You can't visit Rio de Janeiro without thinking about Carnaval, and this was our next stop: the Sambadrome. In 1840, the first Carnaval was celebrated with a masked ball. As years passed, adorned floats and costumed revellers became a tradition amongst the celebrants. The Sambadrome was built in 1984 and its capacity is 90,000. It consists of 700 m stretch of the Marquês de Sapucaí street converted into a permanent parade ground with bleachers built on either side for spectators. The complex includes an area located at the end of the parade route, the Praça da Apoteose (Apotheosis Square), where the bleachers are set further back from the parade area, creating a square where revellers gather as they end their parade. It is slightly un-impressive when viewed mid-day without anyone around, but during the celebration time it would be full of dancing, celebrating, cheering people almost jumping out of their seats till the early morning hours. The official Carnival parades take place just before the start of Lent. They are held for four consecutive nights, during which schools parade one after another from 8pm until the morning. The Access Group A samba schools are hosted on Saturday, Special Group on Sunday and Monday and Access Group B on Tuesday. The Special Group nights are by far the biggest attractions. The parades are televised nationally and are watched by large audiences. Each samba school has a preset amount of time (80 minutes) to parade from one end of the Sambadrome to the other with all its thousands of dancers, its drum section, and a number of floats. Each school has its own unique qualities according to its own traditions. Schools are graded by a jury, and the competition is ferocious. On Ash Wednesday, grades are gathered and one school is declared the winner. The Parade of Champions is held the following Saturday featuring the five winning samba schools in the Special Group category. It is possible for a person who is not a member of any samba school to buy a costume and arrange for a spot as a dancer in one of the parade groups. In 2008, ticket prices for normal bleacher, or Grandstands, seats in the Sambadrome on Special Group nights ranged between R$10 and R$500 (US$6.50 to US$312.50), with VIP Cabins, or Covered Boxes, seating (which includes open bar, buffet - dinner, dessert and more) and scalped tickets costing much more (starting from US$2,500.00, in the best locations). Add in the tripled prices for hotel, with a minimum 5 night booking requirement, and you've got an expensive party to attend. Inflated prices to watch star samba schools exclude many Brazilians from attending as such other parades occur in many parts of the city, turning into large bloc parties, including the much-anticipated Cordão do Bola Preta, which parades in the centre of the city. It is one of the most traditional carnavals and in 2006, it gathered 200,000 people in one day. That's a very large block party!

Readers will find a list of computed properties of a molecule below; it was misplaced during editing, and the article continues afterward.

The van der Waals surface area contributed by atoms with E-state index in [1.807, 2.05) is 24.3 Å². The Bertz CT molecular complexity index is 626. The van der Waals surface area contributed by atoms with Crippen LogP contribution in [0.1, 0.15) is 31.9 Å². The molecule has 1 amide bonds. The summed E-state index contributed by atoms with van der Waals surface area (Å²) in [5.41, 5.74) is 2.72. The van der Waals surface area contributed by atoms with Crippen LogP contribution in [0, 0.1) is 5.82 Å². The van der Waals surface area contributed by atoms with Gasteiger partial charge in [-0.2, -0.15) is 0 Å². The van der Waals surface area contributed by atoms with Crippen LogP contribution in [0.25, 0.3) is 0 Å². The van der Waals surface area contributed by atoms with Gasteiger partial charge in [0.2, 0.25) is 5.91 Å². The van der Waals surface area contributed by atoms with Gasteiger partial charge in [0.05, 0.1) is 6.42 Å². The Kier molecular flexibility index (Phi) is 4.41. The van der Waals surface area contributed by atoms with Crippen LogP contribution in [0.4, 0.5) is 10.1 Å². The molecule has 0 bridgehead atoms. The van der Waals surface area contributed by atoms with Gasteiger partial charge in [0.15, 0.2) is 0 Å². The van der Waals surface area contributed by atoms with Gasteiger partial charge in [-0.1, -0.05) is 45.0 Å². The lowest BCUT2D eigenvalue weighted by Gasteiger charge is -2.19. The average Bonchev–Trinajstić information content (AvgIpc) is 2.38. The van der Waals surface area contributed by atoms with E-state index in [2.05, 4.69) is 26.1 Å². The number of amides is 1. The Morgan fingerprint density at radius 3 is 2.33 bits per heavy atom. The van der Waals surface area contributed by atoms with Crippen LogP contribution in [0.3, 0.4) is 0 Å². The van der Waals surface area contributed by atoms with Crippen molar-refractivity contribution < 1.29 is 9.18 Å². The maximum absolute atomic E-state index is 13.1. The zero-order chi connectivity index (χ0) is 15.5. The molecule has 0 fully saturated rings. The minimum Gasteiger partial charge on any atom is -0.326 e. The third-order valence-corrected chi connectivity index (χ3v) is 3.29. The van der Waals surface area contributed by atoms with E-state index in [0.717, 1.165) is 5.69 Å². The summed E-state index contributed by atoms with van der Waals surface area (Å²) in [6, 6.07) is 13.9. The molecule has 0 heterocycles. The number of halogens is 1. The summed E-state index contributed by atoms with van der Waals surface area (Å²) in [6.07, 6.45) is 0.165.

Our last stop of the tour was the Cathedral of Rio de Janeiro. It is the seat of the cardinal archbishop of Rio de Janeiro, Brazil. It is dedicated to Saint Sebastian, the patron saint of Rio de Janeiro. The current church was built between 1964 and 1979 and replaced a series of old churches that had served as cathedrals since 1676. It is located in the centre of the city. Conical in form and with a 96 metres (315 ft) internal diameter and an overall height of 75 metres (246 ft), it has a standing-room capacity of 20,000 people. The cathedral's four rectilinear stained glass windows soar 64 metres (210 ft) from floor to ceiling. From the outside it looked like a large conical-shaped beehive with large stained glass windows. We wandered inside for a few minutes, admiring the light of the setting sun which illuminated the glass causing technicolor lights to blanket the inside. It was beautiful but we were getting tired and most of its beauty was lost to us. It was time for the tour to end. 

We were dropped off at our hostel and had one last supper with Mijin as she was leaving the next morning to return home to Ottawa. We had such a great time with her and missed her dearly when she was gone. 

We spent a couple more days in Rio de Janeiro, hanging out at the hostel and going for walks along the beach. The weather never warmed up enough to truly enjoy a day at the beach. We were getting a little tired of travelling in South America and the knowledge that soon we would be across the Pacific in New Zealand excited us.